Gross Reservoir Camping: Helpful Tips You Should Know

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A mountain gem camping along Gross Reservoir near Boulder, Colorado.

Don’t let the name turn you away. Gross Reservoir camping offers an amazing getaway, just outside Boulder, Colorado.

However, if you want a place with lots of amenities, look elsewhere. On the other hand, for unspoiled natural beauty in the heart of the Colorado Rockies, head toward Gross Reservoir. It’s a lesser-known area for recreational activities like hiking, camping, fishing, and certain kinds of boating.

About Gross Reservoir

Like many of our great modern lakes in the United States, Gross Reservoir manages water for the surrounding areas. Specifically, they designed and engineered it to handle the massive runoff from the Rocky Mountains to the west. Dwight Gross headed up the project, and the high mountain lake carries his name.

Abundant recreation opportunities followed after its completion in 1954. Many people enjoy hiking, camping, fishing, and rock climbing. Sorry, they don’t allow swimming or wading in the reservoir, but you can in nearby streams.

Gross Reservoir, 7,282 feet above sea level, sits in the Roosevelt National Forest and is owned and operated by Denver Water. Water pumps into this 440-acre lake through a structure called the Moffat Tunnel. The reservoir’s 340-foot concrete dam is being expanded to 471 feet (from the stream floor). Gross Reservoir will hold an estimated 25 billion gallons of water after construction.

A gorgeous and cold mountain Gross Reservoir just outside of Boulder, Colorado.

When Is the Best Time to Visit?

Unless you like skating or ice fishing, summer is the best time to visit. Even during the hottest months of the year, it can get very cool at night. The water itself stays extremely cold year-round.

Because of Gross Reservoir’s proximity to the continental divide, you can have extreme and unpredictable weather. Dangerously high winds can pop up with little or no warning. For this reason, keep an eye on weather forecasts when Gross Reservoir camping.

Camping at Gross Reservoir

You can camp for free, so it can get congested at times even though there are almost 11 miles of shoreline. Only primitive camping is allowed. You will find no amenities other than a vault toilet.

Winiger Ridge 

Get There: Winiger Ridge, Colorado 80466

About Winiger Ridge: This campground rests on the western end of Gross Reservoir off National Forest System Road 359. You can camp in 26 different designated, numbered sites on a first-come, first-served basis. It is limited to 14 days in one location and 28 days total in Roosevelt National Forest.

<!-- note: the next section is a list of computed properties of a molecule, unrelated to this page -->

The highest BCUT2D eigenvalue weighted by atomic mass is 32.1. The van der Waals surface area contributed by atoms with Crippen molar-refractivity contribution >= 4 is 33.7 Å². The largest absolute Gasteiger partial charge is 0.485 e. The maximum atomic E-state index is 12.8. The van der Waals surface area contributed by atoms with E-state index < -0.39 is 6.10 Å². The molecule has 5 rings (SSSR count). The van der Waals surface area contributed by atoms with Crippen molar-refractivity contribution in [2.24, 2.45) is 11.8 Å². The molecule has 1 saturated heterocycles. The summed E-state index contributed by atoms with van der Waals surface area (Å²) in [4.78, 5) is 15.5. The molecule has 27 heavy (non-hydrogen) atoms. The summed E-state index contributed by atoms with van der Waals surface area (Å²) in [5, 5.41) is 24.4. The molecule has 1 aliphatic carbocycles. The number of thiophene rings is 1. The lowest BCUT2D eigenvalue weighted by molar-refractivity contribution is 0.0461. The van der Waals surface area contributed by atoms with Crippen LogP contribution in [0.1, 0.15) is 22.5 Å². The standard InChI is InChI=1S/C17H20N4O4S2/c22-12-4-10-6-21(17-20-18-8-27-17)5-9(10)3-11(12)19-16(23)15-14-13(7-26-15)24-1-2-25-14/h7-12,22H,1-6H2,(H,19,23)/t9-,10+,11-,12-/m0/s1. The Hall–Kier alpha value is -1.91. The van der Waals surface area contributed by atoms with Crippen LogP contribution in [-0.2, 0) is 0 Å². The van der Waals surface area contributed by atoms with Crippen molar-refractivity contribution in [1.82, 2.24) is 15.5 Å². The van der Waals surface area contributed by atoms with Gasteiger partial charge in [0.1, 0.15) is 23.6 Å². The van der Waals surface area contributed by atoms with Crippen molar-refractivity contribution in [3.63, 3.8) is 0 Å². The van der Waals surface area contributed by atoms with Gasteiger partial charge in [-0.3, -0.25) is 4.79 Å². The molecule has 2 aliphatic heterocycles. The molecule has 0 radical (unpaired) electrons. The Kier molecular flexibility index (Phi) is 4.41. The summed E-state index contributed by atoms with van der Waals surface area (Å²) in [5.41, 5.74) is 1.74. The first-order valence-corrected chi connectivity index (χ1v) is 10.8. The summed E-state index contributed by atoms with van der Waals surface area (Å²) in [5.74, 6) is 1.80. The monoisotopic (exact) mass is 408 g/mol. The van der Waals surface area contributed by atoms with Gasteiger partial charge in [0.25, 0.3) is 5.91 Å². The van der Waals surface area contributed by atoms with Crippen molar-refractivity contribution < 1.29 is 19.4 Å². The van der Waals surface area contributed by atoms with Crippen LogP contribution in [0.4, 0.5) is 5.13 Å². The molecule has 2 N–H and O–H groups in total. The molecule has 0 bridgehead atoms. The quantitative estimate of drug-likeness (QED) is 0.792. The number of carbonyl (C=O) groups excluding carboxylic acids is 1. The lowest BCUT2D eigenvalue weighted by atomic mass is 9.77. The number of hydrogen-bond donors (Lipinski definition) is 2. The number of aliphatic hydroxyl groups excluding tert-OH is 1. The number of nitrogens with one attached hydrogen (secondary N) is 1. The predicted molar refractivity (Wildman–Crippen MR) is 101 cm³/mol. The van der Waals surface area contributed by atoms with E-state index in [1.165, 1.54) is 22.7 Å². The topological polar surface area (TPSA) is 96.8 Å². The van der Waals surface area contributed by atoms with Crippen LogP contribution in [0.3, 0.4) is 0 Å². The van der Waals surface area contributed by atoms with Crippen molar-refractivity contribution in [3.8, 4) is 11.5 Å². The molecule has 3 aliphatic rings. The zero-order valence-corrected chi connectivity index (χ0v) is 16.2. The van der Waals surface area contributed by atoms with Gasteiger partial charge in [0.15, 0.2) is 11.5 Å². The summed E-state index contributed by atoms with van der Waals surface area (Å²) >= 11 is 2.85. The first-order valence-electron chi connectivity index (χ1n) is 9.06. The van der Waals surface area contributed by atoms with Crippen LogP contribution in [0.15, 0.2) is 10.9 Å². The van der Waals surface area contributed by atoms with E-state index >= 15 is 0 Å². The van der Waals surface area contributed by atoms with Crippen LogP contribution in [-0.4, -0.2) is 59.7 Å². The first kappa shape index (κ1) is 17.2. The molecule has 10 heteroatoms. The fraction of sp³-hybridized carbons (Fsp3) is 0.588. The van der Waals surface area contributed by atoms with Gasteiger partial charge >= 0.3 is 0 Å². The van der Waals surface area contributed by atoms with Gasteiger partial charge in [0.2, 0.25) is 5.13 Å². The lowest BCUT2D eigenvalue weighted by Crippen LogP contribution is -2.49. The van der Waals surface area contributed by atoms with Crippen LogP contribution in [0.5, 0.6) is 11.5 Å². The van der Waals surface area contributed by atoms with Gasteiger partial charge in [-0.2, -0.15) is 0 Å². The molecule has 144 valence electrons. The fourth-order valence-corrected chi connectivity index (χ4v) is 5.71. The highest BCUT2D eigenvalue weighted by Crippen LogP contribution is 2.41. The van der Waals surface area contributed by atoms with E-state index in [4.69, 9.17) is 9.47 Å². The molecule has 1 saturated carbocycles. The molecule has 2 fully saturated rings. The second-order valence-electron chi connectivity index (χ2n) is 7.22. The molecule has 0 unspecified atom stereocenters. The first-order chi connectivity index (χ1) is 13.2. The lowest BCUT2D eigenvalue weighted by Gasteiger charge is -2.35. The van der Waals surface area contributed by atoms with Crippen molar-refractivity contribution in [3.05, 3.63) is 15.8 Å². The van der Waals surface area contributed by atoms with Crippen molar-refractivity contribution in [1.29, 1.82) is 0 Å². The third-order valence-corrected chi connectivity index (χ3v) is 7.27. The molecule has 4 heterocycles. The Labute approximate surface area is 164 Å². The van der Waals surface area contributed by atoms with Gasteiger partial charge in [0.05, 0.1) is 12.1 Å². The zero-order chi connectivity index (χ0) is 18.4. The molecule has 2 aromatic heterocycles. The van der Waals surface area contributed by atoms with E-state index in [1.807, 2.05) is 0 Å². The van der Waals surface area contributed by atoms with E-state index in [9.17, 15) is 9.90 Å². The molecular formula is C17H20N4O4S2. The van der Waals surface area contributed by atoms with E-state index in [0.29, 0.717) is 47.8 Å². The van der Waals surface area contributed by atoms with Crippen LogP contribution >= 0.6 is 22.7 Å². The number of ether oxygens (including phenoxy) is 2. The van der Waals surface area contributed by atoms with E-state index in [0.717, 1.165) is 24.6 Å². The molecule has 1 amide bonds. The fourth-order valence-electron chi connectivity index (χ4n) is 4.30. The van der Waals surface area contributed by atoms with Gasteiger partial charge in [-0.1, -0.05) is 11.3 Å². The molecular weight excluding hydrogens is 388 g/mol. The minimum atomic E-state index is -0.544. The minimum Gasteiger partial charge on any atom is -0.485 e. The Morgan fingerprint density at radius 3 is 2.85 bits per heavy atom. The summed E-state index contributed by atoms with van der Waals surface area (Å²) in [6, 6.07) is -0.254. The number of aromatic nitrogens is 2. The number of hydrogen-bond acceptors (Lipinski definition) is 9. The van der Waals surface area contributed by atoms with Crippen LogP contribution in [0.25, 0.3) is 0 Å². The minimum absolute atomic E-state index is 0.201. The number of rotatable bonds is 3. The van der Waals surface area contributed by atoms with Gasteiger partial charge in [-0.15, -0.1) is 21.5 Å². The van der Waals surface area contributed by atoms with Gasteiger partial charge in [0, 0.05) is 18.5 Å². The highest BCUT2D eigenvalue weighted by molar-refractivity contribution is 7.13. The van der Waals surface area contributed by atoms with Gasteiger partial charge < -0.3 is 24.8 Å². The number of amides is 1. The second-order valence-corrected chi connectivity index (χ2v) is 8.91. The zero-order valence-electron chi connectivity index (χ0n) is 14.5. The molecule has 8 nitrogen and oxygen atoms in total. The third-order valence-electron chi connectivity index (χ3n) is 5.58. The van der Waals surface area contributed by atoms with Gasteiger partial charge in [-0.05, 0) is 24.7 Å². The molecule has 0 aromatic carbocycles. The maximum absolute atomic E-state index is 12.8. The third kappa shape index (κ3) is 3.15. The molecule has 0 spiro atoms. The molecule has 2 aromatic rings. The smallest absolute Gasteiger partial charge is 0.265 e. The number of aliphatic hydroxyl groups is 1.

Facilities and Amenities: You can find metal fire rings and a single vault toilet at the Forsythe Canyon Trailhead.

Site Types: You can use tents or RVs at these sites.

Fees: You don’t have to pay any fees to camp here.

A green and blue heavenly sight of Gross Reservoir beneath mountains outside of Boulder, Colorado

Things to do at Gross Reservoir

Other than Gross Reservoir camping, you have many other recreation opportunities along its shore. Here are some of the most popular ones.


You can use non-motorized boats that you don’t need a trailer for at Gross Reservoir from May to September. This means “car-top” watercraft like smaller rowboats, canoes, kayaks, and inflatables.


The state regularly stocks the reservoir with several kinds of fish. They include three types of trout (rainbow, brown, and lake) and splake and kokanee salmon — also called silver trout, a close relative to sockeye salmon.


Many people love hiking the Forsythe Trail, which leads to a small waterfall. You can locate the trailhead on the National Forest Service System Road 359. The 3.2-mile trail (out and back) follows Forsythe Creek through a wooded area to a rocky canyon. You can even take kids on this easy hike. However, you might need a four-wheel-drive vehicle to get there on the rough road.

Rock Climbing

There are lots of reasons they call the place Boulder, even though it’s actually closer to the town of Nederland. You can find many irresistible rock formations here, perfect for climbing. You can try your luck with bouldering near the lake’s eastern shore.

Time to Explore

It may sometimes get overlooked, but people have enjoyed this gorgeous man-made lake for nearly 70 years. If you can land a spot, try Gross Reservoir camping on the water or any of the other activities the area provides.

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